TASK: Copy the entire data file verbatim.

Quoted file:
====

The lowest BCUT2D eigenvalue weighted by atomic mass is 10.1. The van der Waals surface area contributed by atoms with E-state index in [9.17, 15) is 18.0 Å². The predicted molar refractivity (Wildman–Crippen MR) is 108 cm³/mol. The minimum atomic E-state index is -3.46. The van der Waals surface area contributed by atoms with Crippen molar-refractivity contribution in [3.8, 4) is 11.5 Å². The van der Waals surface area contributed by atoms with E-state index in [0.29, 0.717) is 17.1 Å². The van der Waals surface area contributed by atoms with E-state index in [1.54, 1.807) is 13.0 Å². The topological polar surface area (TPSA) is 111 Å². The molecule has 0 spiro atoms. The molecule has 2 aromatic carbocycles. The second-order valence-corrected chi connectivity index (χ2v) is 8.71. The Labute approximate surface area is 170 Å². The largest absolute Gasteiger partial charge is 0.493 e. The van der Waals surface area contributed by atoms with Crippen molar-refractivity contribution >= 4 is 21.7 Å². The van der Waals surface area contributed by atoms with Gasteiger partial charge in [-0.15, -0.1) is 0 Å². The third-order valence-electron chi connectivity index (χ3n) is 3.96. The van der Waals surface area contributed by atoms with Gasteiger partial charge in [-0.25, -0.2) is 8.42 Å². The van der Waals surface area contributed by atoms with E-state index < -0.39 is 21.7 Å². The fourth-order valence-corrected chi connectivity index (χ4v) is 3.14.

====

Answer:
The lowest BCUT2D eigenvalue weighted by atomic mass is 10.1. The van der Waals surface area contributed by atoms with E-state index in [9.17, 15) is 18.0 Å². The predicted molar refractivity (Wildman–Crippen MR) is 108 cm³/mol. The minimum atomic E-state index is -3.46. The van der Waals surface area contributed by atoms with Crippen molar-refractivity contribution in [3.8, 4) is 11.5 Å². The van der Waals surface area contributed by atoms with E-state index in [0.29, 0.717) is 17.1 Å². The van der Waals surface area contributed by atoms with E-state index in [1.54, 1.807) is 13.0 Å². The topological polar surface area (TPSA) is 111 Å². The molecule has 0 spiro atoms. The molecule has 2 aromatic carbocycles. The second-order valence-corrected chi connectivity index (χ2v) is 8.71. The Labute approximate surface area is 170 Å². The largest absolute Gasteiger partial charge is 0.493 e. The van der Waals surface area contributed by atoms with Crippen molar-refractivity contribution >= 4 is 21.7 Å². The van der Waals surface area contributed by atoms with Gasteiger partial charge in [-0.15, -0.1) is 0 Å². The third-order valence-electron chi connectivity index (χ3n) is 3.96. The van der Waals surface area contributed by atoms with Gasteiger partial charge in [-0.25, -0.2) is 8.42 Å². The van der Waals surface area contributed by atoms with E-state index < -0.39 is 21.7 Å². The fourth-order valence-corrected chi connectivity index (χ4v) is 3.14.